How The Adventure Zone Taught Me to Remember Fun
When you design games for a living or even just as a hardcore hobby publisher, it’s super common to get wrapped into a headspace where you need to evaluate and execute the game with the rules as written. When it comes to roleplaying games, there’s intentional and necessary room for interpretation—that’s part of what the medium demands—but designers often need to focus on a narrower, consistent set of interpretation that’s commonplace to a broad player base. We need to plan for non-optimal play environments with conflicting interests.
tl;dr: We don’t get to have as much silly game-breaking fun with our game, and in the moments when that happens, that indicates something we need to potentially address or even patch.
Enter The Adventure Zone, a D&D 5/e actual play podcast by the McElroy Brothers and their dad. They play D&D loose as fuck—there’s enough adherence to the rules for it to be D&D, but then they throw some rules out the window because they’re having fun and in a supportive environment (sometimes intentionally, sometimes not). It helps that they have an agenda: make a comedy podcast for other humans to devour with their earholes.
For instance, they take magic item solicitations from their audience, which are funny and a little broken, but the make that work because of their agenda, their loose interpretation of the rules, and how the DM handles magic item distribution: a random drop at the end of a story arc. A lot of groups wouldn’t work with that, and either reject it outright or get into bickering about it, because their shared expectations aren’t quite so shared. The game designer in my was cringing at first with some of them, but I got over that and listened with fascination at how the DM handled the use of those items.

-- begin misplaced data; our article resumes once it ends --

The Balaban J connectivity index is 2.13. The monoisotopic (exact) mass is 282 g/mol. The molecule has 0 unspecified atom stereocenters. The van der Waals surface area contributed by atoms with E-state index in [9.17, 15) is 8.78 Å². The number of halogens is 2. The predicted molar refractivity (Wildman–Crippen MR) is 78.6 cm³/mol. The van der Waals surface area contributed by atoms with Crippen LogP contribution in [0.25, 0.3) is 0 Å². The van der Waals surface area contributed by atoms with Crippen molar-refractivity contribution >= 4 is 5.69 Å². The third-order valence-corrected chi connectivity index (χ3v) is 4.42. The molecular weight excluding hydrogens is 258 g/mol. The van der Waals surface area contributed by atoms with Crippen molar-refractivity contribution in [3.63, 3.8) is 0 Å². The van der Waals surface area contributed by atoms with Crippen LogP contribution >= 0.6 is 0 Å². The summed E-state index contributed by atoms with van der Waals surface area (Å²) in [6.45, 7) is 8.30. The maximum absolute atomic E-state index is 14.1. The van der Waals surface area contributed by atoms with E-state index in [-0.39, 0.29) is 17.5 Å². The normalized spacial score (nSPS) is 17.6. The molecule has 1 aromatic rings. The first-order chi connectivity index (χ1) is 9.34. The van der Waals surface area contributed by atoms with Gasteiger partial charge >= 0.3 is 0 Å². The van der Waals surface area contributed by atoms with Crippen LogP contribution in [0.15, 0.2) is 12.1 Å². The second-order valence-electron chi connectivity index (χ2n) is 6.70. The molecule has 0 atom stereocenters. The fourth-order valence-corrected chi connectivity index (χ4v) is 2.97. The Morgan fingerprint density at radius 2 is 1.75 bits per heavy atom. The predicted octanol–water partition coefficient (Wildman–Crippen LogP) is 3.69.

The time economy in D&D is meant to be strict, so spell slots have concrete meaning. The Adventure Zone crew uses a more dramatic sense of timing—in their Fast & Furious/Mad Max-in-fantasy story arc, the wizard conjured a spiritual horse that lasted for multiple episodes. It might have not lasted as long as it did or work as they played if they got deep into the rules, but I’m super glad they played the way they did. I want more Garyl action. BEHOLD THE MAJESTY THAT IS GARYL.
I could continue with specific examples, but really it’s just worth a listen. I’ve learned a lot about intended play—or rather, unlearned some shit that got calcified over the years—by listening to the show and relating that to stuff I’ve worked on.
For us designers, that won’t stop the need for rigorousness in some cases. I’m in particular thinking about the couple years I worked on Pathfinder and having to get super deep into how aspects work in Fate, and how we couldn’t really write to a “fuck year Garyl” audience. But thinking about a looser sense of play is a good exercise when designing a game, because it’s an audience we should embrace more than we do. (And Garyl-style play is probably the only way to make Katanas & Trenchcoats work.)
The Adventure Zone cast likes to poke fun at themselves and explain they’re really not good at D&D. I say fuck that: they’re goddamn wizards at D&D, playing from a vast tower of dreams and humor for all to enjoy. I recommend a listen for designers who know enough about D&D to know where they divert.
P.S. At some point I need to auction off that creepy doll I got the Brothers to sign for charity.